Farm Business Operating Agreement

File C4-43
Updated November, 2014

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A Farm Business Operating Agreement is one of your farm business choices and can be the next step in the farm business transfer process.  It can be used after an Enterprise Operating Agreement. It can also be used as an intermediate arrangement between a Wage and Incentive Agreement and a partnership or corporation. This agreement is similar to a partnership and involves the entire operation. Farm Business Operating Agreements are used when both parties contribute labor and management, invest capital, and share the income generated from the farm business. Often the older party furnishes all the land, although the parties may rent additional land. Many variations of ownership of machinery, feed, and livestock are used. The accounting requirements are simplest if the parties have equal ownership of much of the personal property.

Contributing resources, sharing income

The share of the income received by each party depends on the contributions of each party. The party furnishing the largest share of the resources receives the largest share of the income. The parties involved must decide how to divide the income based on the annual value of the contributions of each party.

The costs and expenditures associated with owning individual assets are paid by the owner of these assets. For example, if the older party owns the land, provides the use of the land to the agreement and receives a payment in return (i.e. cash rent equivalent or share of the farm income); then he/she is responsible for paying the property taxes, debt payments and other costs associated with owning the land.

For example, assume a dairy farm has a 45 dairy cow herd and 360 acres of cropland. The younger party furnishes 12 months of labor, pays half of the expenses for the livestock, owns half of the cattle, and owns a $25,000 tractor. The older party furnishes 12 months of labor, pays the other half of the livestock expenses, owns half of the cattle, owns all of the equipment and most of the machinery, and owns the real estate. As shown below, the younger party provides $56,300 worth of resources and the older party provides $196,400. Gross income is divided in the same proportion as the value of the contributions.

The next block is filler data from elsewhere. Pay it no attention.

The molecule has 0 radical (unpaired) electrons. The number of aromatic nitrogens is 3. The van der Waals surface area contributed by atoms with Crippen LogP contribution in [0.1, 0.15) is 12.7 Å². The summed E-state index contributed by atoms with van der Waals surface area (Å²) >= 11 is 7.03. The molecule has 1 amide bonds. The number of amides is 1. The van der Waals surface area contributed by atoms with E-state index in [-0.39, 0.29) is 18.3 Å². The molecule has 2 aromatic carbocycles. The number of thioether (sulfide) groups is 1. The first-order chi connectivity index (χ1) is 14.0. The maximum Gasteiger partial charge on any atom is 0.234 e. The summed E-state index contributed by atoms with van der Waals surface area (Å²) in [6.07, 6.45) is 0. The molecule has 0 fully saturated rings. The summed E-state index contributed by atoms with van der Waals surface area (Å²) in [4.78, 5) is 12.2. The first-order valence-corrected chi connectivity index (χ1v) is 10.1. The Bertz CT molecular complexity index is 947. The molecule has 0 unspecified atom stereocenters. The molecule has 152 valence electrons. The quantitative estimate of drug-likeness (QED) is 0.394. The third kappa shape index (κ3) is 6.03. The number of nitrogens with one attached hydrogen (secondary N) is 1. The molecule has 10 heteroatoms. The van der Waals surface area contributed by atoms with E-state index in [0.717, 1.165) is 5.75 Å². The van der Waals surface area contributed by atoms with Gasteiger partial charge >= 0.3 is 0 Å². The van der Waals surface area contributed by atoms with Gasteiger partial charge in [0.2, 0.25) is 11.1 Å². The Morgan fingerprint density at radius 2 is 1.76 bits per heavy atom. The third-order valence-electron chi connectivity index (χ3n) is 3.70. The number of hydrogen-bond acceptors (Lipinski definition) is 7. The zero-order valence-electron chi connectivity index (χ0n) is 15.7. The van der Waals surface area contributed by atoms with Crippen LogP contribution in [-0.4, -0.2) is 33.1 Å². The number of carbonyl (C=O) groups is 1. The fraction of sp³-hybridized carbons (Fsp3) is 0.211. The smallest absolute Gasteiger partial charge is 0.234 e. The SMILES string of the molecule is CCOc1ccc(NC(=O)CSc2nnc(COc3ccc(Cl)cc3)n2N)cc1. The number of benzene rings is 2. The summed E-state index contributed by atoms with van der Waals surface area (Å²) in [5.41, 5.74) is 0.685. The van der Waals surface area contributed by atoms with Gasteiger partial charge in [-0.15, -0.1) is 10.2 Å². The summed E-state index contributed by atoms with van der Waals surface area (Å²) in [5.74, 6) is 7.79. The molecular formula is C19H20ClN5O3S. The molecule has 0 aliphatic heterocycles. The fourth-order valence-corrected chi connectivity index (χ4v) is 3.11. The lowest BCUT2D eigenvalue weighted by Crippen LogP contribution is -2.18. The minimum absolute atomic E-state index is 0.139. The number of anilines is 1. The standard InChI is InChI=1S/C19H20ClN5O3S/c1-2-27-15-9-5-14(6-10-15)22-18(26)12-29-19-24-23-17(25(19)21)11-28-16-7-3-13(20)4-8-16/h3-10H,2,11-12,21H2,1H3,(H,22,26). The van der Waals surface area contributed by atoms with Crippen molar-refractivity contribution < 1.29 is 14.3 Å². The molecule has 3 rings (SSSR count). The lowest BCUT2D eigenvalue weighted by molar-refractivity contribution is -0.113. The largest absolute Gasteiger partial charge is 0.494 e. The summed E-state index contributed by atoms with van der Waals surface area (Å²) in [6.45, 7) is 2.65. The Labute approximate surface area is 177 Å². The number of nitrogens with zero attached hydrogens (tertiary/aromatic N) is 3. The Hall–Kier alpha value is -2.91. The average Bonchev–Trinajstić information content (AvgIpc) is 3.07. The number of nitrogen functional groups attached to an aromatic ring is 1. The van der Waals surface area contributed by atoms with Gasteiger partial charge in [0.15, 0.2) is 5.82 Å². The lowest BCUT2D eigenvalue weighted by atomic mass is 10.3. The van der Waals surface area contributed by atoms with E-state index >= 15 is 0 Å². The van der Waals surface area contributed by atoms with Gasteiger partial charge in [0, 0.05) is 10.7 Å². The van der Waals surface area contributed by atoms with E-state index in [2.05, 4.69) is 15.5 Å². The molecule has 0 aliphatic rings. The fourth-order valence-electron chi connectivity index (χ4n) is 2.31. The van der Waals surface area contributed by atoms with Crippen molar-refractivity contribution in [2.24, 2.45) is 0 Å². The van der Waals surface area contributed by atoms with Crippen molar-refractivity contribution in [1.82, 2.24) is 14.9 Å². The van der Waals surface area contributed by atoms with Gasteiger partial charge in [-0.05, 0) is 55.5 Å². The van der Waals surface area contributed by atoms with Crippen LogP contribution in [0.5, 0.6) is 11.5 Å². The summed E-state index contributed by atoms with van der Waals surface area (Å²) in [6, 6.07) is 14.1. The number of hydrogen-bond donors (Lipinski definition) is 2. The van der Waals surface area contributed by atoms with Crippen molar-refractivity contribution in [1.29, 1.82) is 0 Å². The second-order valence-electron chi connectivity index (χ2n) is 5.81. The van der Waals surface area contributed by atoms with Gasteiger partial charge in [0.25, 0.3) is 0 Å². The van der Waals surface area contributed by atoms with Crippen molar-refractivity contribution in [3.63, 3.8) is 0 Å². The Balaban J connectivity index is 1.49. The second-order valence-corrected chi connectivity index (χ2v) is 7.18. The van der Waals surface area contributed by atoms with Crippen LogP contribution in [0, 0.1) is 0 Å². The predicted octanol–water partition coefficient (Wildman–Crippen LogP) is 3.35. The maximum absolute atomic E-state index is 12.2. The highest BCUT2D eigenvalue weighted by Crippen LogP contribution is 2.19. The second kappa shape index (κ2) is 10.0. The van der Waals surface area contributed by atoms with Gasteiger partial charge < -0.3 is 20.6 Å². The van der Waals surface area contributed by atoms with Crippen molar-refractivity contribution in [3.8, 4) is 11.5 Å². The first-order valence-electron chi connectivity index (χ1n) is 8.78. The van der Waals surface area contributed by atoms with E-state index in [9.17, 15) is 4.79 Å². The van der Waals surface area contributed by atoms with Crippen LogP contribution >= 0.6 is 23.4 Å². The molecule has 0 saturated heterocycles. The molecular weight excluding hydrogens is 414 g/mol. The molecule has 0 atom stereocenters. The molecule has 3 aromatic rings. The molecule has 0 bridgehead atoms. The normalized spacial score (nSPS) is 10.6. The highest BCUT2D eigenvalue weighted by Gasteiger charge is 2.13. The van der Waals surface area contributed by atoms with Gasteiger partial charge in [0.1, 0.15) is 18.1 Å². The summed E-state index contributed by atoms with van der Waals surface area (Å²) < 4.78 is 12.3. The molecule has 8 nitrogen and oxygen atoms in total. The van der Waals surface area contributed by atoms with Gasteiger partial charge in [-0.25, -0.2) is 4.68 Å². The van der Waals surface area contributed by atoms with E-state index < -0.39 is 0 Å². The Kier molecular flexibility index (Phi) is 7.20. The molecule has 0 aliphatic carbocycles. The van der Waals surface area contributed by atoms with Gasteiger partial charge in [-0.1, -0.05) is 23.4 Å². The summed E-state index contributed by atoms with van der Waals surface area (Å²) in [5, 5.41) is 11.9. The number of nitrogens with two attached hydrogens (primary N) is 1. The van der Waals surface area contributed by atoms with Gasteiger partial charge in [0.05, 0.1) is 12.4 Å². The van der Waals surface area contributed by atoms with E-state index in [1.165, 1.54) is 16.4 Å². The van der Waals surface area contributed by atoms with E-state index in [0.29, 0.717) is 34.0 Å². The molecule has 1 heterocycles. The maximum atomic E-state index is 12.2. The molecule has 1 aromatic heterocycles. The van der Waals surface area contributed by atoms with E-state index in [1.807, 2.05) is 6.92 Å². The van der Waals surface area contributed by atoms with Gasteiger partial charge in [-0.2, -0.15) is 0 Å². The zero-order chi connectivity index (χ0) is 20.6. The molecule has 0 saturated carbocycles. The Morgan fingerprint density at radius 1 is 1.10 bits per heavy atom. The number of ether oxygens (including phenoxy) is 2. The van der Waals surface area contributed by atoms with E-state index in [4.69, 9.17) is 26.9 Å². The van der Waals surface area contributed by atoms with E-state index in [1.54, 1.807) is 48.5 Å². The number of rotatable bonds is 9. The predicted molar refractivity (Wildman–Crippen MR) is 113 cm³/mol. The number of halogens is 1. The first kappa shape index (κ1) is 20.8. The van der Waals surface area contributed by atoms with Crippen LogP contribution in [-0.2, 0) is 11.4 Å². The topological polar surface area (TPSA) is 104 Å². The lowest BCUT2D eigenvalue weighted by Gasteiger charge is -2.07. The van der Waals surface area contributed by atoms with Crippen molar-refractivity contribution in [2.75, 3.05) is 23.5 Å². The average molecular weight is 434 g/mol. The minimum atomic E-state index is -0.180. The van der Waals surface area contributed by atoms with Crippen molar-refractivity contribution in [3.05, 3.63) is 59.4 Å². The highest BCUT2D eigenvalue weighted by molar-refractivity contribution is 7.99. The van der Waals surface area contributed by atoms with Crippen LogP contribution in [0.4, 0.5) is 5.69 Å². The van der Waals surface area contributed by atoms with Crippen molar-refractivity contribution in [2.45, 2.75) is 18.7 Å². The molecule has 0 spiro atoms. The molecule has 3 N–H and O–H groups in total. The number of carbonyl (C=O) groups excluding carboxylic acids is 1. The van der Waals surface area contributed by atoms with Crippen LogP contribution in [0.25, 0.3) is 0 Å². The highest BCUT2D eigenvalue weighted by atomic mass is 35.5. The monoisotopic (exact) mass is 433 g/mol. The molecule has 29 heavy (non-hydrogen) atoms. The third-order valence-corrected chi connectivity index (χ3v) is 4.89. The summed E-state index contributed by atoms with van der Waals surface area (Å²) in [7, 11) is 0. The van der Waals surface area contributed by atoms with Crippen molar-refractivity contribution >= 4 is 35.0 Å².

contributions

First, compute the total contribution by adding together the contributions of both parties.

Older party's contribution

$196,400

Younger party's contribution

56,300

Total contribution

$252,700

Next, compute the percent of the contribution provided by each party. In the example, the older party provides 78 percent and the young person 22 percent of the resources.

Older party's share
Younger party’s share

$196,400 ÷ $252,700 = 78%
$ 56,300 ÷ $252,700 = 22%

If the total cash income for the year is $250,000, the older party's share is $195,000 (78 percent) and the younger party's share is $55,000 (22 percent).

gross cash income

Each party's income is used to pay the debt pay­ments and expenses associated with individually owned resources that are contributed to the business. Additional income can be used for family living expenditures and taxes, or additional investment in the business.

As shown below, the younger party pays $22,800 of livestock and machinery expenses, has an annual machinery and equipment debt payment of $5,000, and needs $18,000 for living expenses. The older party pays $91,200 of expenses, has annual machin­ery and equipment debt payments of $10,000, pays $5,500 of real estate taxes, and needs $35,000 for living expenses.

expenditures

net cash flow

The younger party has $9,200 which can be invested in the business, used to retire debt, or used for additional living expenditures.

Inventory adjustments

adjustments

Changes in inventory can be included in the agreement. Although it requires more bookkeeping, inventory adjustments provide a more accurate picture of income. Inventory adjustments can be calculated annually or once during the life of the agreement. Inventory adjustments are computed by adding the year's-end or closing inventory to income and subtracting the beginning inventory as a cost.

 

Don Hofstrand, retired extension value added agriculture specialist, agdm@iastate.edu